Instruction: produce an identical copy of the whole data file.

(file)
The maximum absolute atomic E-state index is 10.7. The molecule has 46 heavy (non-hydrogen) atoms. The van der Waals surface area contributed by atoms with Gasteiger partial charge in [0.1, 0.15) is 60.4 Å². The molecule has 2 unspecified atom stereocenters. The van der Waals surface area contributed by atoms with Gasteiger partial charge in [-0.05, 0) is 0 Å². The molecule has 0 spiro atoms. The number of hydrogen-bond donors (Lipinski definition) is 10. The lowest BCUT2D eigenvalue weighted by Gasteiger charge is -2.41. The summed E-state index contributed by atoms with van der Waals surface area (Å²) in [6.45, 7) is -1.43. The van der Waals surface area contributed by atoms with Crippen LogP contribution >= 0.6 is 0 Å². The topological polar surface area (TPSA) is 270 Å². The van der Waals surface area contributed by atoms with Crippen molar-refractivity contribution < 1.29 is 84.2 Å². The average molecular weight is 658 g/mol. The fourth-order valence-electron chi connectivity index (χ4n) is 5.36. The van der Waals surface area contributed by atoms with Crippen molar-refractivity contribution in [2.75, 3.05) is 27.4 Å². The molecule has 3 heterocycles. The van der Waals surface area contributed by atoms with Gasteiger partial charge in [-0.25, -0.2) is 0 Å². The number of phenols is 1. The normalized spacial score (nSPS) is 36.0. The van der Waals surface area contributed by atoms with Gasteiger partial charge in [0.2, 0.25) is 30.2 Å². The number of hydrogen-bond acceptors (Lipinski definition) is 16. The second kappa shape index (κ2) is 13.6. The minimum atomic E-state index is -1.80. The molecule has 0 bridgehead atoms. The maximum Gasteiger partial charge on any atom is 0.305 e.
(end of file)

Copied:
The maximum absolute atomic E-state index is 10.7. The molecule has 46 heavy (non-hydrogen) atoms. The van der Waals surface area contributed by atoms with Gasteiger partial charge in [0.1, 0.15) is 60.4 Å². The molecule has 2 unspecified atom stereocenters. The van der Waals surface area contributed by atoms with Gasteiger partial charge in [-0.05, 0) is 0 Å². The molecule has 0 spiro atoms. The number of hydrogen-bond donors (Lipinski definition) is 10. The lowest BCUT2D eigenvalue weighted by Gasteiger charge is -2.41. The summed E-state index contributed by atoms with van der Waals surface area (Å²) in [6.45, 7) is -1.43. The van der Waals surface area contributed by atoms with Crippen LogP contribution >= 0.6 is 0 Å². The topological polar surface area (TPSA) is 270 Å². The van der Waals surface area contributed by atoms with Crippen molar-refractivity contribution < 1.29 is 84.2 Å². The average molecular weight is 658 g/mol. The fourth-order valence-electron chi connectivity index (χ4n) is 5.36. The van der Waals surface area contributed by atoms with Crippen molar-refractivity contribution in [2.75, 3.05) is 27.4 Å². The molecule has 3 heterocycles. The van der Waals surface area contributed by atoms with Gasteiger partial charge in [-0.25, -0.2) is 0 Å². The number of phenols is 1. The normalized spacial score (nSPS) is 36.0. The van der Waals surface area contributed by atoms with Gasteiger partial charge in [0.2, 0.25) is 30.2 Å². The number of hydrogen-bond acceptors (Lipinski definition) is 16. The second kappa shape index (κ2) is 13.6. The minimum atomic E-state index is -1.80. The molecule has 0 bridgehead atoms. The maximum Gasteiger partial charge on any atom is 0.305 e.